Advisories January 23, 2024

Environment, Land Use & Natural Resources / Securities Law Advisory: Legislative Intent Supports a Year’s Reprieve from California’s Voluntary Carbon Market Disclosure Act

Executive Summary
Minute Read

Our Environment, Land Use & Natural Resources and Securities Groups review the possibility of a welcome delay to enforcement of California’s Voluntary Carbon Market Disclosure Act.

  • The law became effective January 1, 2024
  • The law’s sponsor declared his intent in a letter that the act should be enforced beginning January 1, 2025
  • Courts should recognize the letter as legislative intent and decline to enforce the act until 2025

A recent letter from a California assemblyman muddies the water on when companies need to comply with the state’s Voluntary Carbon Market Disclosures Act (VCMDA). The VCMDA took effect on January 1, 2024. It requires companies operating in California to disclose certain information on their websites if they make net zero, carbon neutral, or significant emission reduction claims.

Assemblyman Gabriel’s Letter

Despite the VCMDA’s effective date, Assemblyman Jesse Gabriel, the author of the VCMDA, published a letter dated January 3, 2024 in the Assembly’s Daily Journal on January 22, 2024, clarifying that it was his intent that VCMDA disclosures be required by January 1, 2025, not January 1, 2024. In clarifying his intended 2025 deadline, Gabriel stated that he wanted to allow companies “sufficient time to align their business practices with the stated objectives” in the VCMDA before subjecting companies to civil penalties. As companies endeavored in good faith to gather information for the required disclosure—and align their business practices in support—Gabriel’s letter provides welcome relief.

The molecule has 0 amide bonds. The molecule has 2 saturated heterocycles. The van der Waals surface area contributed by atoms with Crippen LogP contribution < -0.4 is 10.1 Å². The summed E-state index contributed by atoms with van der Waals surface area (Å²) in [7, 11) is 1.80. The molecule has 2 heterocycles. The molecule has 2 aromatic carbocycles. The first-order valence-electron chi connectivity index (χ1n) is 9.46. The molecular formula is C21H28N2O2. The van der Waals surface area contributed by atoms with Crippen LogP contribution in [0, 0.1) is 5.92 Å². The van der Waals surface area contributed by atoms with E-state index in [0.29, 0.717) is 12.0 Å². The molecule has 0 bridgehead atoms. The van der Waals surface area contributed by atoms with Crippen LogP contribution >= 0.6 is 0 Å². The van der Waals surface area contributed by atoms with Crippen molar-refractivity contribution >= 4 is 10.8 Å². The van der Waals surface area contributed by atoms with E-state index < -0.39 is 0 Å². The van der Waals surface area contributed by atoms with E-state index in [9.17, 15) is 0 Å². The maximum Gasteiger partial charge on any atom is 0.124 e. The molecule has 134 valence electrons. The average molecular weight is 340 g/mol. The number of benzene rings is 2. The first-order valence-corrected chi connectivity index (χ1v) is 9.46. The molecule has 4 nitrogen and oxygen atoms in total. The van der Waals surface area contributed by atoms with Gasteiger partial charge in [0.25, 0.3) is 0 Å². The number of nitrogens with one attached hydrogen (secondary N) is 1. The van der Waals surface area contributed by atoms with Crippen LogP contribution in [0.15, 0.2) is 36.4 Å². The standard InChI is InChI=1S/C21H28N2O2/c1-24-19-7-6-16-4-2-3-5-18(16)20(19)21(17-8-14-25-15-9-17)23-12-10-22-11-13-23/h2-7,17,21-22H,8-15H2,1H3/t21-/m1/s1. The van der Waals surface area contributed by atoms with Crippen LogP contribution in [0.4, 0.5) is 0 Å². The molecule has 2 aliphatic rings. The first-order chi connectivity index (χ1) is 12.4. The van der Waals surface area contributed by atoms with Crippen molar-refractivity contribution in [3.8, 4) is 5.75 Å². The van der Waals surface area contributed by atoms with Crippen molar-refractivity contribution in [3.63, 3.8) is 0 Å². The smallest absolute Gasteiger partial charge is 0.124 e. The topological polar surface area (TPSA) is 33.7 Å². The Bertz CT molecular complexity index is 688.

What Does the Letter Mean?

Gabriel’s letter should reduce enforcement risks for companies subject to the VCMDA. Once published in the Assembly Daily Journal, it serves as evidence of legislative intent. In other words, by publishing Gabriel’s letter in the Assembly Daily Journal, it becomes a “reiteration of legislative discussion,” which California courts will use to determine whether to apply civil penalties for VCMDA compliance. Therefore, we expect courts to decline to enforce VCMDA disclosures until 2025.

For more information on the VCMDA and other recent California climate disclosure laws, see our previous advisory.

Media Contact
Alex Wolfe
Communications Director

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